Crisis in Afghanistan, 3 November 2008
UNHCR Kabul Briefing Note, 3 November 2008
The Afghan voluntary repatriation operation from Pakistan ended last Friday for the annual winter break, with over 273,000 Afghans returning home during the year. Assisted returns will resume after winter, in March 2009.
Between 1 March and 31 October 2008, a total of 273,000 Afghans in Pakistan opted to return home with UNHCR's enhanced repatriation package averaging $100 per person. Only 3,142 have returned from Iran so far this year.
This year's return figure (273,000) from Pakistan is the second lowest since UNHCR started assisting Afghan returns in 2002. However, it still represents the highest return figure for any UNHCR voluntary repatriation programme worldwide. More than 357,000 returned from Pakistan in 2007, over 133,000 in 2006, nearly 450,000 in 2005, over 383,000 in 2004, over 332,000 in 2003 and over 1.56 million in 2002.
Those factors that drove the huge returns to Afghanistan in the immediate post-Taliban years are now less influential. Security and socio-economic problems have increased. Pressures in Pakistan have also risen. Many 2008 returnees said they could not afford the high cost of living in Pakistan due to the current food and fuel crisis. Rents have also risen in cities like Peshawar. Others cited security uncertainties as a reason for leaving Pakistan's North West Frontier Province (NWFP). But perhaps most significant of all is that the large majority of the remaining Afghan population has been in Pakistan for more than two decades.
The majority of this year's returnees (61%) have gone to eastern Afghanistan while 12% percent have returned to the capital Kabul. Another 5% have returned to the central region, 14% to the north and 7% to the south and south-east.
Most have been able to return to their places of origin. Some have been unable to go back to their villages as they have no land, shelter, job opportunities or security there. Among this population are 30,000 Afghans who have been living in five makeshift settlements in Nangarhar and Laghman provinces since they repatriated this summer following the closure of Jalozai refugee village in Pakistan's NWFP.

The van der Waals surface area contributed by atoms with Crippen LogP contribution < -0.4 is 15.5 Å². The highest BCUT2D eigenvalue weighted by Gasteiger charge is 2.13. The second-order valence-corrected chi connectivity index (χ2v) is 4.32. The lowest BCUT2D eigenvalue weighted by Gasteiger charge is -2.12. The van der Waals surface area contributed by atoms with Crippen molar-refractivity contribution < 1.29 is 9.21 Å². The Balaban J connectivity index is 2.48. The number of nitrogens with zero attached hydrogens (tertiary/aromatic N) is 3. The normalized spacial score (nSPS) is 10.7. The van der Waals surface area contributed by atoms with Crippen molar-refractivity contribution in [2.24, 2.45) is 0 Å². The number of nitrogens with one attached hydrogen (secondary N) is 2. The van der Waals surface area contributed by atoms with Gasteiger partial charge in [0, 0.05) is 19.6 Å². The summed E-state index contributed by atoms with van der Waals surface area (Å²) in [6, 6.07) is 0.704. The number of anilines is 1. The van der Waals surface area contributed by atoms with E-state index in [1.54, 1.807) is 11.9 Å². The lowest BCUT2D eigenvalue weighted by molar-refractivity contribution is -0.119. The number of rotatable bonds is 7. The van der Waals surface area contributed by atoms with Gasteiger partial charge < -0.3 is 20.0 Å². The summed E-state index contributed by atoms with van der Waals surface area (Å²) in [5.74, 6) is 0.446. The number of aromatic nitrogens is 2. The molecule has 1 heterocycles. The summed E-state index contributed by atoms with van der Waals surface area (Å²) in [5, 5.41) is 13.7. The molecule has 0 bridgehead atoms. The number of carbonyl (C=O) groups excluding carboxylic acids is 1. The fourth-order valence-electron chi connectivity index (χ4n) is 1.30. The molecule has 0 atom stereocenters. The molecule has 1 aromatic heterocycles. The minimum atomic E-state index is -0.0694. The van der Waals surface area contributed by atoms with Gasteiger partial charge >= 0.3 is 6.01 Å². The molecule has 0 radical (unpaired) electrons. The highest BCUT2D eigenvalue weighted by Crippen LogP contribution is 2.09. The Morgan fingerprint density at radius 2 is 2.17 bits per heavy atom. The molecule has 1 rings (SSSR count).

More than 5 million Afghans have returned home since the fall of the Taliban regime in late 2001. Among them, over 4.3 million have repatriated with UNHCR assistance, mostly from Pakistan and Iran.
International Conference on Return and Reintegration
On the 19th of November, the Government of the Islamic Republic of Afghanistan will host an International Conference on Return and Reintegration of Afghan refugees. The Kabul conference will be jointly chaired by the Afghan Minister of Foreign Affairs and the UN High Commissioner for Refugees.
The aim of the conference is to address a range of issues linked to the sustainability of return and reintegration. Specifically, it seeks to secure support for the government's approach to the challenges posed by refugees, returnees and internally displaced people (IDPs) during the period 2008-2013 as spelled out in the Afghanistan National Development Strategy (ANDS).
The decision to hold this conference was taken during the October 2007 meeting of the Joint Coordination and Monitoring Board (JCMB) in Kabul. It is hoped that the conference will focus on how to secure long term development funding for supporting reintegration as humanitarian assistance actors and funding have only limited impact on building greater absorption capacity.
While it is not a pledging conference, the Kabul conference will launch a costed Sector Strategy for Refugees, Returnees and IDPs as one of the seven pillars in the Afghanistan National Development Strategy (ANDS). It hopes to encourage earmarking of part of the $20 million pledged at the Paris Conference in June to the five-year sector strategy to support returnee and their reintegration.
The conference will also be a forum to mobilise support for return, reintegration and related development programmes and activities as outlined in the ANDS chapter on refugees, returnees and IDPs.
Participants, at the ministerial level, will include relevant Afghan ministers, main donor countries, regional government representatives, UN agencies as well as NGOs and the media.